AJ: It seems that only certain politicians can say whatever they want without getting too much in trouble.
AG: But it’s not even that. I think they are the only ones who don’t care about being politically correct. While if you’re a good person you have to fit into this category, labeling yourself and limiting what you can say to fit in. I think we still need to work on that.
AJ: What I like about your approach is that you’re often political and always very open. And I think this is rather uncommon among editors with such an important role in a major fashion magazine.
AG: In the beginning, I struggled because it wasn’t easy being that open and political in my position. But I kept fighting for it because I believed in it and time has shown us that having good aesthetics and a moral code can go well together. Working for something you truly believe in has been my mantra since day one.
AJ: Were your bold choices well received by the readers?
AG: Not always. I remember once, I was at a dinner party and the person sitting next to me didn’t know that I was in charge of certain things at the magazine. She told me that she was disgusted by a picture I had published on our social media, of a young woman with a disability that was absolutely beautiful to me. So I asked her what she was talking about, I tried to understand what she meant and I explained my point of view as well. Sometimes, people are just ignorant. There are so many superficial people in this industry and I think whenever we have the chance to talk to them, we should do it.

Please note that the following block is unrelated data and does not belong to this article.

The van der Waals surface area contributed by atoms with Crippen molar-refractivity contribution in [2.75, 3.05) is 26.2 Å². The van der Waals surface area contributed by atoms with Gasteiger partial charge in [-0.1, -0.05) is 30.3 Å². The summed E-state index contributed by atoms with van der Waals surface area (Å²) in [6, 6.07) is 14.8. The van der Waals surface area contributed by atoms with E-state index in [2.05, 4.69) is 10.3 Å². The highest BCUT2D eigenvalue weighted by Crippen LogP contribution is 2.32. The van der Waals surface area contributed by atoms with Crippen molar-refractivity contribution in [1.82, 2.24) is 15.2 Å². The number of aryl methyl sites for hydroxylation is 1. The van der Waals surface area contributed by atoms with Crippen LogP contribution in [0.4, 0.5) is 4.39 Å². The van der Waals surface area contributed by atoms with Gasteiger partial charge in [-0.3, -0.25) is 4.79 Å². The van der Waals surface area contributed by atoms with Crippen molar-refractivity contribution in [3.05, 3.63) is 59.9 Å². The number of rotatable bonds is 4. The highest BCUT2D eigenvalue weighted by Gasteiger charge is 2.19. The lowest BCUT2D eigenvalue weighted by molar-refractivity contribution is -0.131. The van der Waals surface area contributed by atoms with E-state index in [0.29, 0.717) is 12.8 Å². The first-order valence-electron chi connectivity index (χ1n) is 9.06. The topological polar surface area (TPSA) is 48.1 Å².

AJ: Sometimes people have a preconceived idea of beauty or of what is supposed to be published in a magazine.
AG: Exactly, people have their idea of what Vogue should be like. I should know this better, given the fact that I’ve been working at the magazine for 20 years now. Things always change, we don’t have pictures in the style of Cecil Beaton and Horst P. Horst anymore. Things change, culture has changed, and fashion is a mirror of that. Sometimes it can even anticipate certain things and push them forward. This is what I’m trying to do.
AJ: I’m not an expert on or much trained in fashion, but I agree with you when you say that fashion has cultural meaning, and it’s not just a superficial discipline. It’s like design in a way, it can and should make statements related to social and political causes. It’s difficult for people to see that, since fashion is also very connected to a product, something we are pushed to consume. Do you think it’s possible to appreciate fashion in its different aspects? To be better “trained” in fashion in this sense?
AG: The problem is that people don’t have the balls to admit that the first thing they do every morning is to get dressed and that it makes them feel one way or another depending on what they’re wearing. And they do have their own style in any case, even if they’re not well dressed. So, fashion is a very important part of their life. People have the tendency to demonize fashion without even trying to understand it. I’m against consumerism, for example, I don’t believe in the idea that you should buy new clothes every season. What I’m trying to say is that fashion and style are not only about consumerism. Clothes are a way to talk about ourselves. If you are not a hypocrite you’ll understand that everything in this system is connected with consumerism and capitalism, apart from a revolution, maybe, which I don’t see coming very soon. Everything else feeds the system, even if you go and march on the streets and have a T-shirt on, or if you’re going to a museum and so on. I think we should all become a bit more aware of things and their processes.